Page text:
Skip to content

'Come Away' has trouble finding the magic in retelling of fantastical tales

In Come Away , two of childhood’s best-loved tales are woven together in a fantastical origin story, imagining Alice (of Wonderland) and Peter Pan as siblings.

In Come Away, two of childhood’s best-loved tales are woven together in a fantastical origin story, imagining Alice (of Wonderland) and Peter Pan as siblings. But the result is a script that can’t see the enchanted forest from the trees, and a story that’s more melancholy than magical.

Blame “The Stolen Child,” the Yeats poem that kicks off our tale, with its insistent refrain that: “The world’s more full of weeping than you can understand.” It’s hardly a mood-lifter. A mother (Gugu Mbatha-Raw) bookends the film by reading this poem to her children and looking wistfully out the window – and it’s enough to make you want to crawl down the nearest rabbit hole yourself.

The story journeys back to a quaint cottage in the woods, where three precocious children are being raised by an adoring mother and father (Angelina Jolie, David Oyelowo). Alice (Keira Chasna) is too busy hosting tea parties to worry about becoming a proper lady, while her brothers David and Peter (Reece Yates and Jordan A. Nash) swap school work for swashbuckling every chance they get.

But tragedy strikes, as it inevitably does, calling all of that make-believe into question and dragging the family into that most dreaded of places: the Real World.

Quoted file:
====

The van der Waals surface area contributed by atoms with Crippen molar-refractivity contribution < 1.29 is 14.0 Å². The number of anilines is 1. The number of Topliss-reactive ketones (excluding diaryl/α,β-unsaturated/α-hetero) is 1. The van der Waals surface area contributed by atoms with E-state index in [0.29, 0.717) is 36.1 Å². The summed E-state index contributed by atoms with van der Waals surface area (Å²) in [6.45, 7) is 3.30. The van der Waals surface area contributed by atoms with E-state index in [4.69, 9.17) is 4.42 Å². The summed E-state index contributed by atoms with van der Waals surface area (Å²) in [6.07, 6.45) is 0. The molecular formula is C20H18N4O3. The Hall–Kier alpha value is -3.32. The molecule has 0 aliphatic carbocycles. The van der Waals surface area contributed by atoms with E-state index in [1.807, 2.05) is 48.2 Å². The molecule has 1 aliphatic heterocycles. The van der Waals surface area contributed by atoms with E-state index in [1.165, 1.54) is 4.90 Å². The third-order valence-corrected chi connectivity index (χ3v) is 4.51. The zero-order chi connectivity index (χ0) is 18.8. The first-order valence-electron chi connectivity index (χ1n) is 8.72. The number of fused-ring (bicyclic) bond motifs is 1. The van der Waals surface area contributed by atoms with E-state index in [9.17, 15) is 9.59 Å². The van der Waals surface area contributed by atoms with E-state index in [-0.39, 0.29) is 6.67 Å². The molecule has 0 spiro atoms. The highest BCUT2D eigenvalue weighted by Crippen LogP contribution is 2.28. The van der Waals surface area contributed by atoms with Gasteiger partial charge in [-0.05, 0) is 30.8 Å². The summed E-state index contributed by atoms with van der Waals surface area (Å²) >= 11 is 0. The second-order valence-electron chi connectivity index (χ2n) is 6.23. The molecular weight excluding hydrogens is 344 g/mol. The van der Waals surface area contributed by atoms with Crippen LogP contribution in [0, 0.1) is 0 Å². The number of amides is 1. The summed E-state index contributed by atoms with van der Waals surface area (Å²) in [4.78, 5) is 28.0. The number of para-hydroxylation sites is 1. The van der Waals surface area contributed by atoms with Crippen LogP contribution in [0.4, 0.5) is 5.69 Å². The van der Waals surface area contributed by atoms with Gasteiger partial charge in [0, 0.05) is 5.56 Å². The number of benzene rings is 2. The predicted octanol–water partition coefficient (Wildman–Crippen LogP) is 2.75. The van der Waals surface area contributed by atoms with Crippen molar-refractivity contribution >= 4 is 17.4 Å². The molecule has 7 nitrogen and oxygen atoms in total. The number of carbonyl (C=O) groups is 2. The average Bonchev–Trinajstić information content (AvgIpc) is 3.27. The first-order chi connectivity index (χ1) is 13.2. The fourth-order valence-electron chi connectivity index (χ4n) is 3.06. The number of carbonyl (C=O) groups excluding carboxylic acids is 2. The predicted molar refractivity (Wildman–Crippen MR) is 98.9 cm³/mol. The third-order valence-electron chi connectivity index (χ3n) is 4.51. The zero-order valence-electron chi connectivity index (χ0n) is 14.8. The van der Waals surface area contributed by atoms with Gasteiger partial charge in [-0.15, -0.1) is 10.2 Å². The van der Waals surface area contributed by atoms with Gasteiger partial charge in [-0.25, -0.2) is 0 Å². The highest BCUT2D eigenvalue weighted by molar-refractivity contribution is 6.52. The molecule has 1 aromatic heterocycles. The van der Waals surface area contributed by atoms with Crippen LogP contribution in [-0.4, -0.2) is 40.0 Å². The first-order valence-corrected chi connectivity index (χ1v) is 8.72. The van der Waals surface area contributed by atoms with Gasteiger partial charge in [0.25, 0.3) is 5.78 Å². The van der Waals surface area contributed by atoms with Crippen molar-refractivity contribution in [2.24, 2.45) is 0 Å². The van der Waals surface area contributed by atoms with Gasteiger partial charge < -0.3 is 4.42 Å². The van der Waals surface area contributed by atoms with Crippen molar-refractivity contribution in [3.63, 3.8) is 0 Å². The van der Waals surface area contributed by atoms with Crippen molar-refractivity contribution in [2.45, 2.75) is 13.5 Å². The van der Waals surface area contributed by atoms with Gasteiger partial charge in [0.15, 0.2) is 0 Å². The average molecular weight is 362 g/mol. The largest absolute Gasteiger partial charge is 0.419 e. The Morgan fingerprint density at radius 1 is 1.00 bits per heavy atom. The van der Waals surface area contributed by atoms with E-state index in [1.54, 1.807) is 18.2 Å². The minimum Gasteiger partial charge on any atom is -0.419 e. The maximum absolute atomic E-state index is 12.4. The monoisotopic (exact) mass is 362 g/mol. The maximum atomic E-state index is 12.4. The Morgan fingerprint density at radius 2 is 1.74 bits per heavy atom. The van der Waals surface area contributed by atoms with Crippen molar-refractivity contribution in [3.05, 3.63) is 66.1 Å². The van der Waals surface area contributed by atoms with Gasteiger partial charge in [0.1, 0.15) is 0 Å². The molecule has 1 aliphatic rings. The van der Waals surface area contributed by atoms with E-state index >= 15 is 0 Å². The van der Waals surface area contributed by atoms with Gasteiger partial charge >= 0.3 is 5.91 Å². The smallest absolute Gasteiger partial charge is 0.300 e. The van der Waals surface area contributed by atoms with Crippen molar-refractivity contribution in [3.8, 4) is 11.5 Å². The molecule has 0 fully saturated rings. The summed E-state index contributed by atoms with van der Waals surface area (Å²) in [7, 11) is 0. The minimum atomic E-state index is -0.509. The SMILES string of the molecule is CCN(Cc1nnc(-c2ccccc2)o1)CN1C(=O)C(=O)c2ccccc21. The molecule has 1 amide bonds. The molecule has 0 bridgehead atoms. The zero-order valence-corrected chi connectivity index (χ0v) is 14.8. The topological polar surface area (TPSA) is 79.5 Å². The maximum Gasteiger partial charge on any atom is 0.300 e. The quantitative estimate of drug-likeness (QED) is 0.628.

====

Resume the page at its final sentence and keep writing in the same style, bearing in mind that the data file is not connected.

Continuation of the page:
The parents drown their troubles in over-indulgence, Rose by drinking and Jack in gambling. The children are told to “go play” and left to cope with loss on their own. That’s why their escape to the worlds of Lost Boys and living chess pieces feels more worrisome than whimsical; mom’s liquor is even explained as being the source of Alice’s trippy sojourn down the rabbit hole. Had therapy been invented in Victorian times, these kids would have a permanent seat on the couch.

A haughty aunt arrives to remind her sister just how far she has fallen. Eleanor (Anna Chancellor, ever the meanie) never had children of her own, and floats the idea that Alice would be much better off in with her London. Eleanor is the Red Queen in this scenario, Rose the long-suffering White Queen. But like all the literary parallels in the film, they are too brief and malformed to be effective.

So who is the film for? It’s too dark for children, on whom the many Pan and Alice references will likely be lost. And while adults will appreciate the immaculate production design, no one – especially during a pandemic – wants to face the depressing reality that they are not kids anymore. The original play, novels and even the Disney versions gently introduced themes of impending adolescence and responsibility, and how we should preserve magic and innocence for as long as possible.

Screenwriter Marissa Kate Goodhill, however, hammers us with lines like “Do people really forget to dream when they grow up?” and “No one will catch me and make me a man,” while informs us that this is a story “of longing to grow up and fearing to grow old.”

Seriously, I left the house for this?

The cast is a dream, to be sure. In addition to Jolie and Oyelowo we have Michael Caine pulling out his trademark Cockney, Ned Dennehy (Outlander, Peaky Blinders) as the villainous Smee, and Derek Jacobi in a too-brief scene as a heartless client.

Two origin stories in one holds promise on the page, and it’s entertaining seeing all of the Peter/Alice myths explained. But while the magic simmers, it never comes to full boil. David promised to leave his naughty shadow behind when he went away, but didn’t. More fun and less fraught would have made Come Away a better journey all ‘round.